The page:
The study examines four kinds of storage technologies: electrochemical, thermal, chemical, and mechanical. Some of these technologies, such as lithium-ion batteries, pumped storage hydro, and some thermal storage options, are proven and available for commercial deployment. The report recommends that the government focus R&D efforts on other storage technologies, which will require further development to be available by 2050 or sooner — among them, projects to advance alternative electrochemical storage technologies that rely on earth-abundant materials. It also suggests government incentives and mechanisms that reward success but don’t interfere with project management. The report calls for the federal government to change some of the rules governing technology demonstration projects to enable more projects on storage. Policies that require cost-sharing in exchange for intellectual property rights, the report argues, discourage the dissemination of knowledge. The report advocates for federal requirements for demonstration projects that share information with other U.S. entities.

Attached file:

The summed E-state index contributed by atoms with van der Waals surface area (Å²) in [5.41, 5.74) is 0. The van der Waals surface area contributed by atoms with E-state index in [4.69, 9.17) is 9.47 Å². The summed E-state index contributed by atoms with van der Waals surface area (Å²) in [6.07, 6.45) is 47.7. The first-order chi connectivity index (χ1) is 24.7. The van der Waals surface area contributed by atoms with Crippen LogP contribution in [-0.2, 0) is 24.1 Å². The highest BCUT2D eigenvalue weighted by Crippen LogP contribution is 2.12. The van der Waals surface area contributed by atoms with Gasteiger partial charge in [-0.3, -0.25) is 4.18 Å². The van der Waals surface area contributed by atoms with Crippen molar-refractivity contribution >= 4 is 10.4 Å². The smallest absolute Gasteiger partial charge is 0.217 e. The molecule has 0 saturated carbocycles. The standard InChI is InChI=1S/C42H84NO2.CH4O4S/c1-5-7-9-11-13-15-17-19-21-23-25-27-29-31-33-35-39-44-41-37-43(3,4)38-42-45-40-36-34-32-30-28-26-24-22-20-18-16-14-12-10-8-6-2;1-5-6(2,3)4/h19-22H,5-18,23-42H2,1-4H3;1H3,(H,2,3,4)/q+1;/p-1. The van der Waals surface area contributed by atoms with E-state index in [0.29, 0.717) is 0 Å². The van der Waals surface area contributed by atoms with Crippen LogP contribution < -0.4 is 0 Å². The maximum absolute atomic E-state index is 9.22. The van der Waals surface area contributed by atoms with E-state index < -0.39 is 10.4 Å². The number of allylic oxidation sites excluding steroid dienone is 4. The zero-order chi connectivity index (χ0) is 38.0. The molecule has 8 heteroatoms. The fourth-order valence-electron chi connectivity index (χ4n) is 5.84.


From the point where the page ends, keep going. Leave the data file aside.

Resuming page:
The report says many existing power plants that are being shut down can be converted to useful energy storage facilities by replacing their fossil fuel boilers with thermal storage and new steam generators. This retrofit can be done using commercially available technologies and may be attractive to plant owners and communities — using assets that would otherwise be abandoned as electricity systems decarbonize.  

    The study also looks at hydrogen and concludes that its use for storage will likely depend on the extent to which hydrogen is used in the overall economy. That broad use of hydrogen, the report says, will be driven by future costs of hydrogen production, transportation, and storage — and by the pace of innovation in hydrogen end-use applications.